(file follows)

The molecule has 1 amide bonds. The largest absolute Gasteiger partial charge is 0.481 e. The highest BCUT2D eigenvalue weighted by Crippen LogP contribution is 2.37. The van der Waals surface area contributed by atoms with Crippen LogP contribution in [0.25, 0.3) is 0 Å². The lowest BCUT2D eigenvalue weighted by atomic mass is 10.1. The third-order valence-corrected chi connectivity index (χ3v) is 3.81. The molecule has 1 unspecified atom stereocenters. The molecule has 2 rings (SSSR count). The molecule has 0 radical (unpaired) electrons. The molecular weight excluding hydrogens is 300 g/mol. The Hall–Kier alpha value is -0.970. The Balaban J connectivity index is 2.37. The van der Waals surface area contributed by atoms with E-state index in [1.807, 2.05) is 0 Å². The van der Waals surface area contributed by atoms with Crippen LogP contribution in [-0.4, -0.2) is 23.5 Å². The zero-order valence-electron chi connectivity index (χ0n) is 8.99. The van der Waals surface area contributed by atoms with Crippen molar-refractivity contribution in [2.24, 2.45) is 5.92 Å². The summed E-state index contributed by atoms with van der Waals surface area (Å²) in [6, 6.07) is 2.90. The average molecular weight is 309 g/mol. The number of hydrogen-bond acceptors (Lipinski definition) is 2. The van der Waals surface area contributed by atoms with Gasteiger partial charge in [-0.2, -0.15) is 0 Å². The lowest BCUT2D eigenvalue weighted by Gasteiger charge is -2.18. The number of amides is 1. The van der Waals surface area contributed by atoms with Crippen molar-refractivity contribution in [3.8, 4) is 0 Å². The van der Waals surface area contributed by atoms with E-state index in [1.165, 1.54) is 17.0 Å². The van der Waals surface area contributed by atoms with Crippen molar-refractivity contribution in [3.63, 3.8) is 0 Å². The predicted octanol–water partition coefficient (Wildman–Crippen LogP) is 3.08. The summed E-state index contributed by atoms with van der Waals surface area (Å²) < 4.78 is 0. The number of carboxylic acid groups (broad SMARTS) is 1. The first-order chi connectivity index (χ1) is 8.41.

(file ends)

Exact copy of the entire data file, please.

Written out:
The molecule has 1 amide bonds. The largest absolute Gasteiger partial charge is 0.481 e. The highest BCUT2D eigenvalue weighted by Crippen LogP contribution is 2.37. The van der Waals surface area contributed by atoms with Crippen LogP contribution in [0.25, 0.3) is 0 Å². The lowest BCUT2D eigenvalue weighted by atomic mass is 10.1. The third-order valence-corrected chi connectivity index (χ3v) is 3.81. The molecule has 1 unspecified atom stereocenters. The molecule has 2 rings (SSSR count). The molecule has 0 radical (unpaired) electrons. The molecular weight excluding hydrogens is 300 g/mol. The Hall–Kier alpha value is -0.970. The Balaban J connectivity index is 2.37. The van der Waals surface area contributed by atoms with E-state index in [1.807, 2.05) is 0 Å². The van der Waals surface area contributed by atoms with Crippen LogP contribution in [-0.4, -0.2) is 23.5 Å². The zero-order valence-electron chi connectivity index (χ0n) is 8.99. The van der Waals surface area contributed by atoms with Crippen molar-refractivity contribution in [2.24, 2.45) is 5.92 Å². The summed E-state index contributed by atoms with van der Waals surface area (Å²) in [6, 6.07) is 2.90. The average molecular weight is 309 g/mol. The number of hydrogen-bond acceptors (Lipinski definition) is 2. The van der Waals surface area contributed by atoms with Gasteiger partial charge in [-0.2, -0.15) is 0 Å². The lowest BCUT2D eigenvalue weighted by Gasteiger charge is -2.18. The number of amides is 1. The van der Waals surface area contributed by atoms with Crippen molar-refractivity contribution in [3.8, 4) is 0 Å². The van der Waals surface area contributed by atoms with E-state index in [1.165, 1.54) is 17.0 Å². The van der Waals surface area contributed by atoms with Crippen molar-refractivity contribution in [3.63, 3.8) is 0 Å². The predicted octanol–water partition coefficient (Wildman–Crippen LogP) is 3.08. The summed E-state index contributed by atoms with van der Waals surface area (Å²) < 4.78 is 0. The number of carboxylic acid groups (broad SMARTS) is 1. The first-order chi connectivity index (χ1) is 8.41.